High-energy, guitar-filled production furthers accessibility
Lucifer’s newest release, Lucifer III, follows frontwoman Johanna Sadonis as she reshapes the project’s sound into a more palatable offering than previous Lucifer works. Lucifer, a project born in Berlin and transplanted to Stockholm as members filtered in and out, started out its discography with a much more underground and doom metal-like sound. Sadonis attributes this to the influence of former drummer Gaz Jennings of UK-based doom metal band Cathedral. After his departure from the band, Sadonis began to evolve the sound of Lucifer into one more reflective of her original artistic intentions.
This effort was made explicitly clear on Lucifer II, released in July of 2018. The transition from I to II is best characterized as one giant step away from the instrumental constraints of doom metal and into a broader metal landscape. This new landscape retains the influence of Black Sabbath but incorporates sounds more reminiscent of acts like Heart and Deep Purple. Sadonis’ penchant for a retro and unpolished recording style only enhanced this evolution in genre, with each scratch and instrumental misstep spicing up the thoughtfully layered guitars, jubilant basslines and crashing percussion. Each instrument found itself in its proper place—never outdone by one another, always a part of the greater whole.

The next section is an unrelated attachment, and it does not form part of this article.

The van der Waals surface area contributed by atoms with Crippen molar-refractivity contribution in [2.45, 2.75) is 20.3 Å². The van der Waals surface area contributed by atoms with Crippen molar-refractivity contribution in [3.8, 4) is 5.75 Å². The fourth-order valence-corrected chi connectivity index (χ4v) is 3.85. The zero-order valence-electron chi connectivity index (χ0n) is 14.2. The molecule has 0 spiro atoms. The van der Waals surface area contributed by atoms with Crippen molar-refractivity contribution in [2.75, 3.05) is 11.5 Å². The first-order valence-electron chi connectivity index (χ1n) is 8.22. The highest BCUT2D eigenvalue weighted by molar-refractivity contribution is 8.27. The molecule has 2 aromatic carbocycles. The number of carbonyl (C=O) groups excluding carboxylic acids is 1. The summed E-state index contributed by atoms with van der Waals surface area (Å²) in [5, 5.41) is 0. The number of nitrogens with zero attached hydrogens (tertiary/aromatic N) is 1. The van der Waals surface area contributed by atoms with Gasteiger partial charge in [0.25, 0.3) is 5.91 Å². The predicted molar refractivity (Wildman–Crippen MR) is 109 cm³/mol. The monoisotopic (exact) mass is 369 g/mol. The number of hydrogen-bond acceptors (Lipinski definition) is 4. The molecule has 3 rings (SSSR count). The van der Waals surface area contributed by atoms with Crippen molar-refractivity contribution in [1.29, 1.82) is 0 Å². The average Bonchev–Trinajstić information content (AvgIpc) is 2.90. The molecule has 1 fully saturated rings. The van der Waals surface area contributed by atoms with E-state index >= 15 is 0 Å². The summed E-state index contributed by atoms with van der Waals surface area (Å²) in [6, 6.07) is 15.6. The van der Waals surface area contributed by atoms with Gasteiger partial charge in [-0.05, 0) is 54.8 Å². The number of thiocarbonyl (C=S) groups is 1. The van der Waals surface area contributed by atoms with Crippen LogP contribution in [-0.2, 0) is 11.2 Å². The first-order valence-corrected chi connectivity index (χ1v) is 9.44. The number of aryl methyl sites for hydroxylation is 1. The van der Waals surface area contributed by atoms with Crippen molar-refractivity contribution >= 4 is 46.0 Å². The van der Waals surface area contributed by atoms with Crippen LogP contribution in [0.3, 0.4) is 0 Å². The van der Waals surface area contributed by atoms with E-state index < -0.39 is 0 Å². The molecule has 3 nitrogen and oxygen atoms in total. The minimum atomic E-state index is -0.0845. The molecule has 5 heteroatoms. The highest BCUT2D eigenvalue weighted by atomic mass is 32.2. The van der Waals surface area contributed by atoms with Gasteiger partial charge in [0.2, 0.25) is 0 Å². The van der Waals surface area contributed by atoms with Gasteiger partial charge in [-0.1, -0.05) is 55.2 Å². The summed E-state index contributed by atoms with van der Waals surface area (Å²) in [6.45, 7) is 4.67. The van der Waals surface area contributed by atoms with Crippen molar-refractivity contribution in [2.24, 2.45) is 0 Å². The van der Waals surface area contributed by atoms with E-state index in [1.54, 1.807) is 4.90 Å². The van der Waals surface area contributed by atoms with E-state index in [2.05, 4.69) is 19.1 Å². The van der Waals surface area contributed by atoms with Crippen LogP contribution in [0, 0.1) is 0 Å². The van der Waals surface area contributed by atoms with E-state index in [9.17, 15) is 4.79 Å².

This brilliant evolution in sound is continued on Lucifer III: the tempo remains lively, the production scratchy and the percussion loud. Other new implementations include catchy guitar riffs that at times even approach blues-like intention, with one such instance on “Flanked By Snakes.” Aside from the capable instrumentation though, what really stands out on this record is the shift of Sadonis’ vocals towards the forefront of her compositions. Sadonis utilizes her outstanding vocal abilities and clings to the Heart-esque vocal arrangements that make her singing comparable to that of the Wilson sisters themselves. A definitive high point of these vocal explosions exists on early track “Midnight Phantom.” Sadonis’ use of vocals has evolved from her understated and slightly muffled vocals on Lucifer I—particularly on its opening track “Abracadabra”—into brighter, clearer and more confident vocalization on “Pacific Blues.”
The cheery vocals and twangy riffs usher Lucifer’s sound towards greater accessibility, and the potential to appeal to a wide audience of rock and metal listeners. This effort is aided by the decidedly glam rock elements included in the instrumentation on this album. It calls fans of late ’70s and ’80s rock into the periphery. Lucifer III is further evidence of both Sadonis’ compositional and instrumental prowess, and her ability to elude the shackles of production by taking aim toward the sound of a specific subgenre.